Employment Appeal Tribunal

The EAT allowed MBNA's appeal. The test for the Employment Tribunal is to ask whether the employer's differential treatment of the employees was so irrational that no reasonable employer could have taken that decision.

The key question was whether MBNA had acted reasonably towards Mr Jones and applied a reasonable sanction to his misconduct regardless of the sanction applied to Mr Battersby. It was important to carefully consider the circumstances to establish whether or not the circumstances of both employees were "truly parallel". A distinction was drawn between a deliberate punch in the face at what was designated to be a workplace and threats afterwards that were never carried out.

The EAT concluded that, the conduct of both men was not sufficiently similar and the disparate treatment did not make Mr Jones's dismissal unfair. The issue was not whether MBNA had been unduly lenient towards Mr Battersby but whether it reached reasonable conclusions and applied a reasonable sanction to Mr Jones.       

As for the argument of provocation, this was relevant to the issue of mitigation and was not a "defence" as such to misconduct.   


Employment Tribunals must not substitute their own view of what is reasonable for that of the employer. Rather, the test is whether the decision to dismiss the employee for that reason was within the range of decisions which a reasonable employer, acting reasonably, could reach.

In another recent decision, in the case Westlake v ZSL London Zoo, the Employment Tribunal heard how zookeeper Ms Westlake got into a fight with a colleague, Ms Sanders at the Christmas party over another zookeeper Mr Davies. He was Ms Sanders’ former boyfriend and by then was dating Ms Westlake.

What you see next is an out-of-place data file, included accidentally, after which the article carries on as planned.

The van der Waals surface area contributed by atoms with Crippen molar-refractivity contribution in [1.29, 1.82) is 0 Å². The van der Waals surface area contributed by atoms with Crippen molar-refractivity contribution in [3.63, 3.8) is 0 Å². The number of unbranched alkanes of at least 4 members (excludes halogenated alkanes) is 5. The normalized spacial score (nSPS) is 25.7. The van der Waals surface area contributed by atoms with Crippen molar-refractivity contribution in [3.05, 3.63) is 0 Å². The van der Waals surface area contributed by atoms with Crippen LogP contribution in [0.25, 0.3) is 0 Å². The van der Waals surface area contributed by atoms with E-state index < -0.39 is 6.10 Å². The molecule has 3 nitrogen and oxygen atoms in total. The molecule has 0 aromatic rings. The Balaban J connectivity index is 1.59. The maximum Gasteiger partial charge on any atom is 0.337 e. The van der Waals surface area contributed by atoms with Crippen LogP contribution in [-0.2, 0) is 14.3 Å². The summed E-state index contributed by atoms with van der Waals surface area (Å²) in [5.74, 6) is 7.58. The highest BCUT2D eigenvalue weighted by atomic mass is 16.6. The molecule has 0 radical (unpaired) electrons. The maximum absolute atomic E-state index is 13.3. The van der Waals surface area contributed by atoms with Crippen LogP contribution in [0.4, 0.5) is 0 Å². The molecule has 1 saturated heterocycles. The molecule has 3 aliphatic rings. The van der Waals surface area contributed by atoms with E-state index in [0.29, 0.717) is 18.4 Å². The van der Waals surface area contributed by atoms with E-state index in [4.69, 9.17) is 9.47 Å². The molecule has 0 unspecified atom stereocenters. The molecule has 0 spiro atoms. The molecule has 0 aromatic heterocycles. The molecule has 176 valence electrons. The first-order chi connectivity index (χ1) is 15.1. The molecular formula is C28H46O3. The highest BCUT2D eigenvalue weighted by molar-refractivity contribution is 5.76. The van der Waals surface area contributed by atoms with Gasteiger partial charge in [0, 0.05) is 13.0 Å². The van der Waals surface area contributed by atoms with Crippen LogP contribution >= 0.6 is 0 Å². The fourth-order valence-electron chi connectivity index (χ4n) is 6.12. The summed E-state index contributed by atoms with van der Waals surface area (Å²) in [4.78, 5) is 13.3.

There were factual disputes as to how the incident escalated (for example, who struck the first blow).  Ms Sanders was hit in the face with a glass that Ms Westlake was holding and suffered a “short but deep gash” to her cheek.  London Zoo decided to dismiss Ms Westlake. Ms Sanders was given a final written warning and banned from future work at social events.  In upholding Ms Westlake’s claim for unfair dismissal, the Employment Tribunal concluded that, without clear evidence of who started the fight, no reasonable employer would have placed the blame primarily on her.  The Employment Tribunal held that the two women should have received the same disciplinary sanction.

Employers should act consistently when disciplining employees and it will not usually be reasonable to impose different sanctions in two similar cases. The circumstances will however need to be considered very carefully and in reality, it may be rare for the facts to be sufficiently similar. However, employers can make distinctions by taking into account, for example, aggravating factors, mitigating circumstances and differences in the employees' disciplinary records.

About the Author

Joanne is the head of the firm's Employment, Pensions and Immigration group.

Joanne Davies